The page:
Email

#5 Ways to Get Less Email at Work

If you want to become your most productive self, it's important to take a hard look at your email habits
#5 Ways to Get Less Email at Work
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SAP GVP of Enterprise Collaboration
4 min read
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By 2020, 257.7 billion emails will be sent and received per day – and counting. Email overload may just be today’s biggest productivity killer, so if you’re overwhelmed by your inbox you are certainly not alone.

If you want to become your most productive self, it’s important to take a hard look at your email habits. While it may feel as though you are powerless in the face of email onslaught, there are several ways that you can take action to tame your inbox and re-claim your work day.

Email isn’t for Conversations

Though the work environment is rapidly becoming more digital, face-to-face communications are still just as important as ever. For problem-solving discussions or really any conversation where there is a lot of back-and-forths, turn the dialogue on email to a voice-to-voice or web conferencing discussion. Email is highly inefficient for conversations that require a lot of dialogue. You can accomplish much more, with less confusion, by taking such conversations off an email.

Send Less Email to Get Less Email

Keep in mind that sending email solicits more email. So, the more you work outside of email, the less email you will get. Instead, use other forms of communication to collaborate with colleagues and get your work done. If you are not in the same office space as your colleagues, turn to IM for fly-by comments you would normally verbalize as you were walking by. If you have email threads with transient information that you’re not going to need to reference, consider moving over to chat to free up some space in your inbox. If you are having long, drawn-out dialogues over email about an important decision, chances are picking up the phone would help you reach a resolution much faster.

Put an End to ‘EOM’

If you can put the whole message in the subject line, it’s most likely something that would be best communicated verbally or via a collaboration tool other than email. Start paying closer attention to whether an email is a right tool for the message you are trying to convey rather than using it as an all-purpose communication forum. If you’re sending a lot of emails with just a subject line, that indicates that you are likely not using tools aside from email, and probably would be better served by diversifying the communication tools you use. For example, adding a collaboration solution to the mix can allow you to have the latest versions of documents at your fingertips, so you don’t have to waste emails asking for updated documents or coordinating version control.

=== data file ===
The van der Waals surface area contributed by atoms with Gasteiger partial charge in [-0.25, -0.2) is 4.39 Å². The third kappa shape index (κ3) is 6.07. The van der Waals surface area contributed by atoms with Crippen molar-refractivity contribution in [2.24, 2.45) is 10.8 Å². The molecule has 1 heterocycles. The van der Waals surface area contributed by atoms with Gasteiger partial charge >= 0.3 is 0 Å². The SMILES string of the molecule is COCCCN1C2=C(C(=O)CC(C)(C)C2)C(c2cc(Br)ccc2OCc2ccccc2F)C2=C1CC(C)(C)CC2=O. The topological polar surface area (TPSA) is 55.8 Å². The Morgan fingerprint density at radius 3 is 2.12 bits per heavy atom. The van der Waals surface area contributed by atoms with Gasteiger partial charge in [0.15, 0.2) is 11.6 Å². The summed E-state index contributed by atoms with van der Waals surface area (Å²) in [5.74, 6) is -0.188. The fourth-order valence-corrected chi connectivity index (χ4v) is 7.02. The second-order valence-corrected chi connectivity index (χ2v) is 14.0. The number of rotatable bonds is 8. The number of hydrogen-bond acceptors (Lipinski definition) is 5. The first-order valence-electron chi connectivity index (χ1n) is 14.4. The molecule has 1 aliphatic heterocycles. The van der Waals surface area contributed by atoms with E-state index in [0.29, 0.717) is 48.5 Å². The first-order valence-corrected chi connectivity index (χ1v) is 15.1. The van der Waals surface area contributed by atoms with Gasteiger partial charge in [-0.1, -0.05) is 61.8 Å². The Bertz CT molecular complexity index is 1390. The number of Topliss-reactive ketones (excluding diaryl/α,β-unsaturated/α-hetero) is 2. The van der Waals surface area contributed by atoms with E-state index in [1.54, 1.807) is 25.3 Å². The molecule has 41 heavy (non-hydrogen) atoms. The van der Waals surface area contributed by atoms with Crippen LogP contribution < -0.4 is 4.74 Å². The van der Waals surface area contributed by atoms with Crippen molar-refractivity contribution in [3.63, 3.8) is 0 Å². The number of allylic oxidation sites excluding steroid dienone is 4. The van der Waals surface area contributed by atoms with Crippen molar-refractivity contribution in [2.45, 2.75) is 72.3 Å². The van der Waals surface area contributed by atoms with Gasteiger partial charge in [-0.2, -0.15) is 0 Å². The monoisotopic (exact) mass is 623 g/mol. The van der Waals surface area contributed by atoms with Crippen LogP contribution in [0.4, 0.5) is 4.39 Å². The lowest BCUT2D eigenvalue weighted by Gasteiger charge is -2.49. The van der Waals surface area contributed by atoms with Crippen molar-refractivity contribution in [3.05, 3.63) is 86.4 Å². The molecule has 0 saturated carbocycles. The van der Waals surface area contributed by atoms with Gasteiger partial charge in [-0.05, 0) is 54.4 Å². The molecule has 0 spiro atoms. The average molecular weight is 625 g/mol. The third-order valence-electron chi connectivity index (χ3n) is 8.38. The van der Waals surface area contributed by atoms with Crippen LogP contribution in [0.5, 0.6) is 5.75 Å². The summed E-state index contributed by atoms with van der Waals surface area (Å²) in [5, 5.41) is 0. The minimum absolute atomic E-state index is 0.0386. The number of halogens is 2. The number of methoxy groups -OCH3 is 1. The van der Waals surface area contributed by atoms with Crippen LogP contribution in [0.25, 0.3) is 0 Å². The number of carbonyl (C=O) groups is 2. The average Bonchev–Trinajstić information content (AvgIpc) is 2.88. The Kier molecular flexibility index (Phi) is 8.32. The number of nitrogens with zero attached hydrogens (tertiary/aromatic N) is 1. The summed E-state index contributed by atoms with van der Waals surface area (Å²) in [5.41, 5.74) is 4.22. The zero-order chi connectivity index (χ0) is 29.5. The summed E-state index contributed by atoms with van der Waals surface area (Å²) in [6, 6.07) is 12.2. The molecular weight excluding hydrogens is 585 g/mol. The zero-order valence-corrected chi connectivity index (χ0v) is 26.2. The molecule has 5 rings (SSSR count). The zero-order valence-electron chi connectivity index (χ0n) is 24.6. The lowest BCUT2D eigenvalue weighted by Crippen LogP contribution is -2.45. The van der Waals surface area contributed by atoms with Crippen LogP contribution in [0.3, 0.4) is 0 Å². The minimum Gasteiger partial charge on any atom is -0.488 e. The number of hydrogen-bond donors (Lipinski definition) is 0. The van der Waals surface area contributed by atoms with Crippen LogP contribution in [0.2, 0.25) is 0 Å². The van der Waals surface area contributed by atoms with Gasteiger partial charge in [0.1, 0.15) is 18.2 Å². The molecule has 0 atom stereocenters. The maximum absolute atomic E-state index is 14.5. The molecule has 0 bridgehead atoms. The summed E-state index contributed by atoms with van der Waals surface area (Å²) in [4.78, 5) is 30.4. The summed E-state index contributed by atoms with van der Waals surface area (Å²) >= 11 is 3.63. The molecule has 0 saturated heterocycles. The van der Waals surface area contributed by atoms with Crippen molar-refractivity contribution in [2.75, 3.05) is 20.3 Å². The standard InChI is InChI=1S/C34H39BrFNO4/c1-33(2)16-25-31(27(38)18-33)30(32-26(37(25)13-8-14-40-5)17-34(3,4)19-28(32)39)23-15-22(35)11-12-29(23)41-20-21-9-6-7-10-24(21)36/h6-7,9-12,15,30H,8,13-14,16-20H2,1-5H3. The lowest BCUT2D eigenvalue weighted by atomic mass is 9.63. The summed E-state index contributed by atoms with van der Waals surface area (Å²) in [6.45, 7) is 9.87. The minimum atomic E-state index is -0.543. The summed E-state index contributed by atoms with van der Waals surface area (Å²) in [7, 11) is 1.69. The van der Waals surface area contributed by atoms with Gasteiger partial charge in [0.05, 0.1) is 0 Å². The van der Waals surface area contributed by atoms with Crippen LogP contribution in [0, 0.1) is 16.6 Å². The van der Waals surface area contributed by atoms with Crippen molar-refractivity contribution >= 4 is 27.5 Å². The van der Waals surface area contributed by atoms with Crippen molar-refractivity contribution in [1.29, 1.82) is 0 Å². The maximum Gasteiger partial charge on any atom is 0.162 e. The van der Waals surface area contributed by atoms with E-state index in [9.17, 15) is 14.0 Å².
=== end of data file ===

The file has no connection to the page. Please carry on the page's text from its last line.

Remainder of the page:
Context is King

When was the last time someone asked you a question via email without giving you the full context of why they asked it? Chances are, this is happening far more often than it should. Failing to include enough context is what creates so many of the long email threads taking up your inbox and your time. A lot of the back-and-forth on email is for getting clarification. Or, the respondent may try to guess how to position the answer, which can lead to more confusion (…and more emails). To get this under control, ask colleagues or teammates to send the context around what they are asking for in one email, rather than a series of one-offs so that you don’t have to spend time putting all the puzzle pieces together.

Don’t Keep your Team in the Dark

Transparency in decision-making is one of the best ways to build trust with your team and reduce email volume. If your team does not feel they understand the rationale behind your decisions, they will be hesitant to make decisions without you and will copy you on everything they do. This is a huge culprit for creating high email volume. Work to ensure that your team has the right level of transparency so that employees are empowered to make decisions on their own, without feeling the need to CC managers as an FYI. To streamline this further, encourage your staff to call when a discussion about the strategy or rationale behind decisions is required.

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